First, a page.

My doctor is part of one of the large health care systems in Wichita. Being over 65 years old, I have an annual wellness check in which a nurse does screening for dementia, depression, etc. There is also an assessment of risks of injury in the home due to falls, fire and other home hazards. The questions asked are not in any way related to Medicare coverage or requirements.

I noticed that there were no questions about firearms. When I asked the nurse why that was so, she told me that there used to be a question asking whether there are firearms in the home and whether they are kept unloaded and locked up.

The nurse told me that they dropped the question because so many patients became irate and abusive, assuming that the question was part of a government effort to infringe on their Second Amendment rights.

It is appalling that the National Rifle Association and its enablers, including our entire Kansas congressional delegation, have stoked the irrational fears and biases of so many people that health care providers are intimidated from asking reasonable questions geared to the welfare of their patients.

Have we completely lost our senses about guns?

Carl Caton, Wichita

Public health vital

Nov. 21 is National Public Health Day. This year’s theme is “public health is your health.”

Public health initiatives are important to economic development efforts in our community. There are many examples of incredible work that has been accomplished by our public health professionals to make our community healthier.

A few examples include the creation of the Wichita Bicycle Master Plan and the Wichita Pedestrian Master Plan, the formation of the Bicycle/Pedestrian Advisory Board, and support of the Wichita Clean Air Ordinance and continued work for its expansion to include electronic cigarettes.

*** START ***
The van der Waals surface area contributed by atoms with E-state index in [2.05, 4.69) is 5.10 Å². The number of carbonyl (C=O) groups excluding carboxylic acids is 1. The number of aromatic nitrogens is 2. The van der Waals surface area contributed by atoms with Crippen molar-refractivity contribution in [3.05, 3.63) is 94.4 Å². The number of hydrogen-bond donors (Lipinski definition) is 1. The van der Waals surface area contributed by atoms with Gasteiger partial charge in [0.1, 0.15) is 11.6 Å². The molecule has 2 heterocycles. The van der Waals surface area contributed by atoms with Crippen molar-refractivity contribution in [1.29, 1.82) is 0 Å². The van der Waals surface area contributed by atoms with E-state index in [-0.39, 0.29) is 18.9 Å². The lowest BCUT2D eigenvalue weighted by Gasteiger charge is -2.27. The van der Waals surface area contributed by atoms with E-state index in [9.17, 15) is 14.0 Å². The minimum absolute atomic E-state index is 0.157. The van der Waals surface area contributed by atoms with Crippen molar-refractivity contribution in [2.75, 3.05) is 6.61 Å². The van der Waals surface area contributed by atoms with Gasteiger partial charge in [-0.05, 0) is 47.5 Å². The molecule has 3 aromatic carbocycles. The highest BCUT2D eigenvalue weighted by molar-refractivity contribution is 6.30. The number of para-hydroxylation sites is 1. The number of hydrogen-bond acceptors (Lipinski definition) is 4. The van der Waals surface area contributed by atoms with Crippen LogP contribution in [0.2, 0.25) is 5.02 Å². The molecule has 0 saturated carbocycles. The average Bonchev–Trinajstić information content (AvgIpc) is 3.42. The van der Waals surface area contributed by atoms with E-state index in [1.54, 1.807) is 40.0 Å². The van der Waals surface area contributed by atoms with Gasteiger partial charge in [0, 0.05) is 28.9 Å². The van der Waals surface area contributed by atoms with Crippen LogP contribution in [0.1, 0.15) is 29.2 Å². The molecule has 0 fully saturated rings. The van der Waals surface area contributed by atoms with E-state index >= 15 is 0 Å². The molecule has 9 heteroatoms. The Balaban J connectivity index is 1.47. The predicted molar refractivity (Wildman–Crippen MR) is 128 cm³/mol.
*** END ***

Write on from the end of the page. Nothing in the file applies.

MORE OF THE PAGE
We need to recognize the substantial role a healthy and vibrant community plays in economic development. These initiatives assist in providing a healthy workforce for business.

Thank our community’s public health professionals. They make our community a better place to live, learn, work and play.

Cindy Claycomb, Wichita

Ban the bag

I support Ban the Bag Wichita, because plastic bags offer only short-term convenience that can have enormous long-term costs.

Single-use bags require nonrenewable resources (oil and gas refinery byproducts) to manufacture, cause visual pollution on the landscape, and clog drains and sewers, increasing local flooding when water cannot run off.

It requires 2.2 billion pounds of fossil fuel and 3.9 billion gallons of fresh water to produce the 100 billion plastic bags used in the United States each year. Retailers spend $4 billion per year on disposable bags, with consumers paying higher prices to offset that cost.

Plastic bags pose a hazard for all creatures. Birds and marine animals get tangled in them, and pelicans have been known to suffocate swallowing them in the same gulp with fish. There is now more plastic in our oceans than plankton – 46,000 pieces floating in each per square mile of ocean, adversely affecting 267 species of marine life.

The single most effective thing each of us can do is to use sturdy reusable bags made from natural fibers that will last for years. I shop several times daily and am able to use my backpack.

Howard Crise, North Newton

Letters to the Editor